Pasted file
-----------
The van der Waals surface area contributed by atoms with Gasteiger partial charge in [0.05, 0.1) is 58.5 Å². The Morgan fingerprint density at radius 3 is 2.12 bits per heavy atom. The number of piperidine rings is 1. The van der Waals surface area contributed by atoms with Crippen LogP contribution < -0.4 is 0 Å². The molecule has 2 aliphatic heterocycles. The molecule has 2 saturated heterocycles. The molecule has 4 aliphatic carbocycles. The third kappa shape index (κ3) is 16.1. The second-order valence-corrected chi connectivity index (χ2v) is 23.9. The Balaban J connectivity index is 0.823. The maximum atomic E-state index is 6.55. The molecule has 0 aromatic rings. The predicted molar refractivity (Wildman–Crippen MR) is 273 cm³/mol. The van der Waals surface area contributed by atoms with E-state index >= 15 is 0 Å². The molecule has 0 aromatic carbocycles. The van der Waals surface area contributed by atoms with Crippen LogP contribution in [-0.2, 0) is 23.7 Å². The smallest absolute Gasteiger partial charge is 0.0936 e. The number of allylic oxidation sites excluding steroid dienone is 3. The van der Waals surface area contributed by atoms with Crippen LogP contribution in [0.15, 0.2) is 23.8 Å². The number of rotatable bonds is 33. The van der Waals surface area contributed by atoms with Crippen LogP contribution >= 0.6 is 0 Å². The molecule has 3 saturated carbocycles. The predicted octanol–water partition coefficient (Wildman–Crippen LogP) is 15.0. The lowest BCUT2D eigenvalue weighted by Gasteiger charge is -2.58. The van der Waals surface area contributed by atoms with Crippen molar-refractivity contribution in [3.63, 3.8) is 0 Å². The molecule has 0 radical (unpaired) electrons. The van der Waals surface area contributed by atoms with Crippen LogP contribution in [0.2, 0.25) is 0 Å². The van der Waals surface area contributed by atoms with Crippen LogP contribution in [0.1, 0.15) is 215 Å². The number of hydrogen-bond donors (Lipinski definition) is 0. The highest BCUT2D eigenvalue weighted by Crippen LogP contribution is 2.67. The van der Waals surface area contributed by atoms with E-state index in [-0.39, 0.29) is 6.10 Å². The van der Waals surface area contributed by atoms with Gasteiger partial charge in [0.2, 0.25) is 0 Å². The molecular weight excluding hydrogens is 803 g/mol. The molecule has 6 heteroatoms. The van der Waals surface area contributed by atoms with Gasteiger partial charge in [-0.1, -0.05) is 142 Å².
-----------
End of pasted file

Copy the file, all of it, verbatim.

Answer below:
The van der Waals surface area contributed by atoms with Gasteiger partial charge in [0.05, 0.1) is 58.5 Å². The Morgan fingerprint density at radius 3 is 2.12 bits per heavy atom. The number of piperidine rings is 1. The van der Waals surface area contributed by atoms with Crippen LogP contribution < -0.4 is 0 Å². The molecule has 2 aliphatic heterocycles. The molecule has 2 saturated heterocycles. The molecule has 4 aliphatic carbocycles. The third kappa shape index (κ3) is 16.1. The second-order valence-corrected chi connectivity index (χ2v) is 23.9. The Balaban J connectivity index is 0.823. The maximum atomic E-state index is 6.55. The molecule has 0 aromatic rings. The predicted molar refractivity (Wildman–Crippen MR) is 273 cm³/mol. The van der Waals surface area contributed by atoms with E-state index >= 15 is 0 Å². The molecule has 0 aromatic carbocycles. The van der Waals surface area contributed by atoms with Crippen LogP contribution in [-0.2, 0) is 23.7 Å². The smallest absolute Gasteiger partial charge is 0.0936 e. The number of allylic oxidation sites excluding steroid dienone is 3. The van der Waals surface area contributed by atoms with Crippen LogP contribution in [0.15, 0.2) is 23.8 Å². The number of rotatable bonds is 33. The van der Waals surface area contributed by atoms with Crippen LogP contribution >= 0.6 is 0 Å². The molecule has 3 saturated carbocycles. The predicted octanol–water partition coefficient (Wildman–Crippen LogP) is 15.0. The lowest BCUT2D eigenvalue weighted by Gasteiger charge is -2.58. The van der Waals surface area contributed by atoms with Crippen molar-refractivity contribution in [3.63, 3.8) is 0 Å². The molecule has 0 radical (unpaired) electrons. The van der Waals surface area contributed by atoms with Crippen LogP contribution in [0.2, 0.25) is 0 Å². The van der Waals surface area contributed by atoms with Crippen LogP contribution in [0.1, 0.15) is 215 Å². The number of hydrogen-bond donors (Lipinski definition) is 0. The highest BCUT2D eigenvalue weighted by Crippen LogP contribution is 2.67. The van der Waals surface area contributed by atoms with E-state index in [-0.39, 0.29) is 6.10 Å². The van der Waals surface area contributed by atoms with Gasteiger partial charge in [0.2, 0.25) is 0 Å². The molecular weight excluding hydrogens is 803 g/mol. The molecule has 6 heteroatoms. The van der Waals surface area contributed by atoms with Gasteiger partial charge in [-0.1, -0.05) is 142 Å².